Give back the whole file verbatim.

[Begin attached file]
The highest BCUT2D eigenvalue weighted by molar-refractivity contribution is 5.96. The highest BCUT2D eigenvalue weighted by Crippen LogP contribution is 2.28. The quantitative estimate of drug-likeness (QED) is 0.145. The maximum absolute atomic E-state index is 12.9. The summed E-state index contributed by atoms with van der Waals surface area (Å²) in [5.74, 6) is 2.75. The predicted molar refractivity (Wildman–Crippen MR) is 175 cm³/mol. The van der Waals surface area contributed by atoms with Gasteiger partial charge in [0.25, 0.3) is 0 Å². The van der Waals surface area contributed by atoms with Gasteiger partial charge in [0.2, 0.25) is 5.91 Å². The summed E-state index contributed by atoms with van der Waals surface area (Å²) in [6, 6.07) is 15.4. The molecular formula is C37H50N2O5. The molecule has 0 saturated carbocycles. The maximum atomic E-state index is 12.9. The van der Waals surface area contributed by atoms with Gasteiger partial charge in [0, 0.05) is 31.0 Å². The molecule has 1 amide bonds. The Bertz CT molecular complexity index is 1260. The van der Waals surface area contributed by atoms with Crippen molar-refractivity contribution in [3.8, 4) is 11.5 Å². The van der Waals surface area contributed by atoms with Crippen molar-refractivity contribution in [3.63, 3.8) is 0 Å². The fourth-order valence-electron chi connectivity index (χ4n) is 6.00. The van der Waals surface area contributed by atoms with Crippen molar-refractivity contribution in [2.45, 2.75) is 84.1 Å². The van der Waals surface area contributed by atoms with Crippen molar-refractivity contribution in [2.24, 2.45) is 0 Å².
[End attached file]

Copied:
The highest BCUT2D eigenvalue weighted by molar-refractivity contribution is 5.96. The highest BCUT2D eigenvalue weighted by Crippen LogP contribution is 2.28. The quantitative estimate of drug-likeness (QED) is 0.145. The maximum absolute atomic E-state index is 12.9. The summed E-state index contributed by atoms with van der Waals surface area (Å²) in [5.74, 6) is 2.75. The predicted molar refractivity (Wildman–Crippen MR) is 175 cm³/mol. The van der Waals surface area contributed by atoms with Gasteiger partial charge in [0.25, 0.3) is 0 Å². The van der Waals surface area contributed by atoms with Gasteiger partial charge in [0.2, 0.25) is 5.91 Å². The summed E-state index contributed by atoms with van der Waals surface area (Å²) in [6, 6.07) is 15.4. The molecular formula is C37H50N2O5. The molecule has 0 saturated carbocycles. The maximum atomic E-state index is 12.9. The van der Waals surface area contributed by atoms with Gasteiger partial charge in [0, 0.05) is 31.0 Å². The molecule has 1 amide bonds. The Bertz CT molecular complexity index is 1260. The van der Waals surface area contributed by atoms with Crippen molar-refractivity contribution in [3.8, 4) is 11.5 Å². The van der Waals surface area contributed by atoms with Crippen molar-refractivity contribution in [3.63, 3.8) is 0 Å². The fourth-order valence-electron chi connectivity index (χ4n) is 6.00. The van der Waals surface area contributed by atoms with Crippen molar-refractivity contribution in [2.45, 2.75) is 84.1 Å². The van der Waals surface area contributed by atoms with Crippen molar-refractivity contribution in [2.24, 2.45) is 0 Å².